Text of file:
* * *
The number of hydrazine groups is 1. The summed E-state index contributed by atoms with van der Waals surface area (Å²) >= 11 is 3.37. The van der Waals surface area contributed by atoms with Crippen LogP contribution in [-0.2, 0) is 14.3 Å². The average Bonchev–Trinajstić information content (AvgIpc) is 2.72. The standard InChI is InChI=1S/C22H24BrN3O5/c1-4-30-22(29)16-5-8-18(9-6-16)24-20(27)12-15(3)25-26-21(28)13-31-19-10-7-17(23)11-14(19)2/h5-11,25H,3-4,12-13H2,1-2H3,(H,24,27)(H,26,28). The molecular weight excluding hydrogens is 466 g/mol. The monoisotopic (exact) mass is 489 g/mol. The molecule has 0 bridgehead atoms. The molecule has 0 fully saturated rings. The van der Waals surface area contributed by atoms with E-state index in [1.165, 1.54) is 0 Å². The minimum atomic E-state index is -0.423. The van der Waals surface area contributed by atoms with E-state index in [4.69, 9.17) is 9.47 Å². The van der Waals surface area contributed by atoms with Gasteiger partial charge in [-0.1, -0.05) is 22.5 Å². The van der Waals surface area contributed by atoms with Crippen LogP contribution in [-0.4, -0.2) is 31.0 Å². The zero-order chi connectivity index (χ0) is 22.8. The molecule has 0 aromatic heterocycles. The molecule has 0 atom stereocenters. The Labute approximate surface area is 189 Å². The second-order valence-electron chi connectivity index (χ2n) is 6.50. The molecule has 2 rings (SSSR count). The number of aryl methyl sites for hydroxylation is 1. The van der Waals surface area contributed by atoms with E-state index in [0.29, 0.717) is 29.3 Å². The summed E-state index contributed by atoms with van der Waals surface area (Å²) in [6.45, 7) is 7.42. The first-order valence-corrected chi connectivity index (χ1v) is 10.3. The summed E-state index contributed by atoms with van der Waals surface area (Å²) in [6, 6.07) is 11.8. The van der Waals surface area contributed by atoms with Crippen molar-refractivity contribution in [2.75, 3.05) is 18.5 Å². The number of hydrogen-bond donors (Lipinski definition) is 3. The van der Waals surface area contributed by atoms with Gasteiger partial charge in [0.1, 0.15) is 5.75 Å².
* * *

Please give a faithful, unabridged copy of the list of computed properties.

The number of hydrazine groups is 1. The summed E-state index contributed by atoms with van der Waals surface area (Å²) >= 11 is 3.37. The van der Waals surface area contributed by atoms with Crippen LogP contribution in [-0.2, 0) is 14.3 Å². The average Bonchev–Trinajstić information content (AvgIpc) is 2.72. The standard InChI is InChI=1S/C22H24BrN3O5/c1-4-30-22(29)16-5-8-18(9-6-16)24-20(27)12-15(3)25-26-21(28)13-31-19-10-7-17(23)11-14(19)2/h5-11,25H,3-4,12-13H2,1-2H3,(H,24,27)(H,26,28). The molecular weight excluding hydrogens is 466 g/mol. The monoisotopic (exact) mass is 489 g/mol. The molecule has 0 bridgehead atoms. The molecule has 0 fully saturated rings. The van der Waals surface area contributed by atoms with E-state index in [1.165, 1.54) is 0 Å². The minimum atomic E-state index is -0.423. The van der Waals surface area contributed by atoms with E-state index in [4.69, 9.17) is 9.47 Å². The van der Waals surface area contributed by atoms with Gasteiger partial charge in [-0.1, -0.05) is 22.5 Å². The van der Waals surface area contributed by atoms with Crippen LogP contribution in [-0.4, -0.2) is 31.0 Å². The zero-order chi connectivity index (χ0) is 22.8. The molecule has 0 aromatic heterocycles. The molecule has 0 atom stereocenters. The Labute approximate surface area is 189 Å². The second-order valence-electron chi connectivity index (χ2n) is 6.50. The molecule has 2 rings (SSSR count). The number of aryl methyl sites for hydroxylation is 1. The van der Waals surface area contributed by atoms with E-state index in [0.29, 0.717) is 29.3 Å². The summed E-state index contributed by atoms with van der Waals surface area (Å²) in [6.45, 7) is 7.42. The first-order valence-corrected chi connectivity index (χ1v) is 10.3. The summed E-state index contributed by atoms with van der Waals surface area (Å²) in [6, 6.07) is 11.8. The van der Waals surface area contributed by atoms with Crippen molar-refractivity contribution in [2.75, 3.05) is 18.5 Å². The number of hydrogen-bond donors (Lipinski definition) is 3. The van der Waals surface area contributed by atoms with Gasteiger partial charge in [0.1, 0.15) is 5.75 Å².